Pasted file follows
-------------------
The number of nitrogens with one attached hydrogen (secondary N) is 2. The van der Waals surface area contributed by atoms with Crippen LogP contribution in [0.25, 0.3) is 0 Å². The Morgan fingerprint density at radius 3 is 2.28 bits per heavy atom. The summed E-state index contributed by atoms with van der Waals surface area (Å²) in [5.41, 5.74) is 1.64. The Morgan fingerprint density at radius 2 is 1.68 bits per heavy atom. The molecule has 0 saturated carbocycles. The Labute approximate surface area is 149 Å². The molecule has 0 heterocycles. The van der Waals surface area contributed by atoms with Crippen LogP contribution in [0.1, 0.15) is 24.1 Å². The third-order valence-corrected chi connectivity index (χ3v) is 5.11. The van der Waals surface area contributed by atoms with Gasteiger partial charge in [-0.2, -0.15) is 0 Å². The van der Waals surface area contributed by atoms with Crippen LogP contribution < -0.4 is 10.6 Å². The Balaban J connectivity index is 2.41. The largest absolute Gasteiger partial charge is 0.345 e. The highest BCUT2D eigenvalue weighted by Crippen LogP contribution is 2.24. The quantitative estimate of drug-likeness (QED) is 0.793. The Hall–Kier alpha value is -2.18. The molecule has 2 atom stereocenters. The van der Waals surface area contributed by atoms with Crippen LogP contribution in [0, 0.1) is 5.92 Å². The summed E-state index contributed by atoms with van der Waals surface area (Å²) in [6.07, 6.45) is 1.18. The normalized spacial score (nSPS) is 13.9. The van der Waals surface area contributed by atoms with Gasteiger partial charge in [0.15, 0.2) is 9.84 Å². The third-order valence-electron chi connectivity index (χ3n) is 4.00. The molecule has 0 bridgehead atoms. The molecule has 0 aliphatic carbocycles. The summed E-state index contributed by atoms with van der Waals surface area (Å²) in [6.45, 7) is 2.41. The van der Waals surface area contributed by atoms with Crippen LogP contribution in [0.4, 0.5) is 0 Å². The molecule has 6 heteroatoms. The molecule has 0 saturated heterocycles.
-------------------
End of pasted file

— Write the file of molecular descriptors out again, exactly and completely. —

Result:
The number of nitrogens with one attached hydrogen (secondary N) is 2. The van der Waals surface area contributed by atoms with Crippen LogP contribution in [0.25, 0.3) is 0 Å². The Morgan fingerprint density at radius 3 is 2.28 bits per heavy atom. The summed E-state index contributed by atoms with van der Waals surface area (Å²) in [5.41, 5.74) is 1.64. The Morgan fingerprint density at radius 2 is 1.68 bits per heavy atom. The molecule has 0 saturated carbocycles. The Labute approximate surface area is 149 Å². The molecule has 0 heterocycles. The van der Waals surface area contributed by atoms with Crippen LogP contribution in [0.1, 0.15) is 24.1 Å². The third-order valence-corrected chi connectivity index (χ3v) is 5.11. The van der Waals surface area contributed by atoms with Gasteiger partial charge in [-0.2, -0.15) is 0 Å². The van der Waals surface area contributed by atoms with Crippen LogP contribution < -0.4 is 10.6 Å². The Balaban J connectivity index is 2.41. The largest absolute Gasteiger partial charge is 0.345 e. The highest BCUT2D eigenvalue weighted by Crippen LogP contribution is 2.24. The quantitative estimate of drug-likeness (QED) is 0.793. The Hall–Kier alpha value is -2.18. The molecule has 2 atom stereocenters. The van der Waals surface area contributed by atoms with Crippen LogP contribution in [0, 0.1) is 5.92 Å². The summed E-state index contributed by atoms with van der Waals surface area (Å²) in [6.07, 6.45) is 1.18. The normalized spacial score (nSPS) is 13.9. The van der Waals surface area contributed by atoms with Gasteiger partial charge in [0.15, 0.2) is 9.84 Å². The third-order valence-electron chi connectivity index (χ3n) is 4.00. The molecule has 0 bridgehead atoms. The molecule has 0 aliphatic carbocycles. The summed E-state index contributed by atoms with van der Waals surface area (Å²) in [6.45, 7) is 2.41. The van der Waals surface area contributed by atoms with Crippen LogP contribution in [0.4, 0.5) is 0 Å². The molecule has 6 heteroatoms. The molecule has 0 saturated heterocycles.